Toxic items that are commonly stored in garages and even basements include antifreeze, which is sweet-tasting but can cause a cat or a dog’s kidneys to fail if consumed. Motor oil, gas, battery acid, and car wax are just a few other dangerous car-related items. Additionally, pesticides, rat poison, paint, and paint thinners are examples of items kept in either location that can be lethal to a pet. Sharp and small items can cause injuries if stepped on or if swallowed, and even machinery, including one’s car, can be lethal.

  • Store screws and nuts in jars with lids.
  • Install cabinets to store chemicals, and keep them closed when not in use.
  • Verify the safety of any plants kept in the room.
  • Regularly check the floor of the garage for spilled or leaked antifreeze. Clean thoroughly as soon as possible.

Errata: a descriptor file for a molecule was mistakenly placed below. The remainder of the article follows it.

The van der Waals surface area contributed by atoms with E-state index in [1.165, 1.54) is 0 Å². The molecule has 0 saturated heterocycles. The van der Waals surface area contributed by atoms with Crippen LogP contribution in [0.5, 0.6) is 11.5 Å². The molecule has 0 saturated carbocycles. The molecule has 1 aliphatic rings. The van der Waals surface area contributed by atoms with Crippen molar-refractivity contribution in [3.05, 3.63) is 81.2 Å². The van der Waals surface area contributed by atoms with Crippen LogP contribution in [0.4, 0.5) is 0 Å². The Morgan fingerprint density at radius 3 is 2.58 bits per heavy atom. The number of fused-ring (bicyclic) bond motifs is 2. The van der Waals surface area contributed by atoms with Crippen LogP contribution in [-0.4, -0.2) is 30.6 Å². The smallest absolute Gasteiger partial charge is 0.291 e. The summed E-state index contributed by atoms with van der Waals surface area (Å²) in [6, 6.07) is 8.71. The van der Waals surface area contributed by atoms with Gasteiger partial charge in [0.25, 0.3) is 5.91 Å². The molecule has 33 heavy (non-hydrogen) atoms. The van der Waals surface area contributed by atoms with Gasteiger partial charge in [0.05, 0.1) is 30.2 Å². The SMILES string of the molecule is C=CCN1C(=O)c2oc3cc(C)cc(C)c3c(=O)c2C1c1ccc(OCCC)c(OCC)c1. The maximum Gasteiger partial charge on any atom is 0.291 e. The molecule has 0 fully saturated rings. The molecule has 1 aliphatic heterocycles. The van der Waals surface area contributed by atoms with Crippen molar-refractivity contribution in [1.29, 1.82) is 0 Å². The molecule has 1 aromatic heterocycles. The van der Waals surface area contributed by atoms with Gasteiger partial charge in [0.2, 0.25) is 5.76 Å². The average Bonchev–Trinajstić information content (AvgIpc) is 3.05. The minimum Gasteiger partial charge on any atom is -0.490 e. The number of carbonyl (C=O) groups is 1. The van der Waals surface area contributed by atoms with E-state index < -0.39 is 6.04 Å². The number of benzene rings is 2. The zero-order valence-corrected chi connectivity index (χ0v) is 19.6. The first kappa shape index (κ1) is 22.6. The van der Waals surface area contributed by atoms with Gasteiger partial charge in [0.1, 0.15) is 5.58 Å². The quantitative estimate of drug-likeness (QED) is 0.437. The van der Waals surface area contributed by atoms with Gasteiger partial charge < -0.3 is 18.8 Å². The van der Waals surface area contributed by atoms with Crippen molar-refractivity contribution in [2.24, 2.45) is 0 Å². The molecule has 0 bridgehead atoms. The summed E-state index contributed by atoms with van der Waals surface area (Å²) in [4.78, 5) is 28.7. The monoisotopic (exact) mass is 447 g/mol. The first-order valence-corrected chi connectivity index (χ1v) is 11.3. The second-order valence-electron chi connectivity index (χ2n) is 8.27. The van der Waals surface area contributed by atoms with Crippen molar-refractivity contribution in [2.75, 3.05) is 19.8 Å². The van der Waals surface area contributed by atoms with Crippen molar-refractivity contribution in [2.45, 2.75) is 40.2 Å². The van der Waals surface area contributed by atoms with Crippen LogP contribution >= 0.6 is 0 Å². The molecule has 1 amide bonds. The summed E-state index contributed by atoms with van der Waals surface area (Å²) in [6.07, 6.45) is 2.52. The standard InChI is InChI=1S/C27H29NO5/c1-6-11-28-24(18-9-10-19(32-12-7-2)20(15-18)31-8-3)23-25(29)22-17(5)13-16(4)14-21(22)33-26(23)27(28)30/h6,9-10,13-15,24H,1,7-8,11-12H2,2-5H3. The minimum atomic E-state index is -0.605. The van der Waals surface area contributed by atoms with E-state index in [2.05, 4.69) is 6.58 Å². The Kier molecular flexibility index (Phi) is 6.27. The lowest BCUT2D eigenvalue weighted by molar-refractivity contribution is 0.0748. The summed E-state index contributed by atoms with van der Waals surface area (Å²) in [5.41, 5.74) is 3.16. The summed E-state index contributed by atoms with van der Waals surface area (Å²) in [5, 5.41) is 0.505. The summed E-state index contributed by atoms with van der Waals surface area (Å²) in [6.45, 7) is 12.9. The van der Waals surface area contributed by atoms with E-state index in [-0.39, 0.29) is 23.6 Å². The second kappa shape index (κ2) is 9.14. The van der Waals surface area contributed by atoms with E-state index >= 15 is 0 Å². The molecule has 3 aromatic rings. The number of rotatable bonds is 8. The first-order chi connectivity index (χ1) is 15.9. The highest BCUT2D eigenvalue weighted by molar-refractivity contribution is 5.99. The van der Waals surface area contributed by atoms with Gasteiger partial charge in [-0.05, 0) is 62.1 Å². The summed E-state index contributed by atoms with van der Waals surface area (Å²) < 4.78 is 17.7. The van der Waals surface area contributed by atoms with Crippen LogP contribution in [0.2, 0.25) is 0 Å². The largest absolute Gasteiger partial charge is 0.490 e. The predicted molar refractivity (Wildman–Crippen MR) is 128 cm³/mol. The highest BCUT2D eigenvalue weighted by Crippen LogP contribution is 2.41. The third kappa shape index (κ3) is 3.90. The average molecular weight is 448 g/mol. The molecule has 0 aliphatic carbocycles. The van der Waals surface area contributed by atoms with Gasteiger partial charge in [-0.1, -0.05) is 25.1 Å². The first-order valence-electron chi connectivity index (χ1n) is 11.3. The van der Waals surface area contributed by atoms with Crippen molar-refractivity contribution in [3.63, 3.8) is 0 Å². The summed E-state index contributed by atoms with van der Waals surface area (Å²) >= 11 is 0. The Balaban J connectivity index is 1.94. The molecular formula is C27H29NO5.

• Always check for cats or kittens in the car engine by banging on the hood prior to starting the car.
  • Unplug electrical tools and store them where they can’t fall.

Yard

Often, pets such as dogs and even cats like to go outdoors for a little playtime or to bask in the sun. Nature, however, represents numerous threats to pets as they spend time in the yard. Gardens, weeds, and other naturally occurring plants and flowers can all seem appealing to a cat, dog, or other outdoor-venturing pet.

Certain items that are used on the lawn, flowers, and plants, such as fertilizers, pesticides, mulch, and compost, may contain chemicals or elements that a pet should not eat, drink, or lick. Cocoa mulch, for example, is toxic, yet the smell is tempting to animals, and compost may contain food items that pets can choke on or that is toxic to them. Care must be taken to also protect pets in yards with fire pits or outdoor fireplaces, pools, and ponds.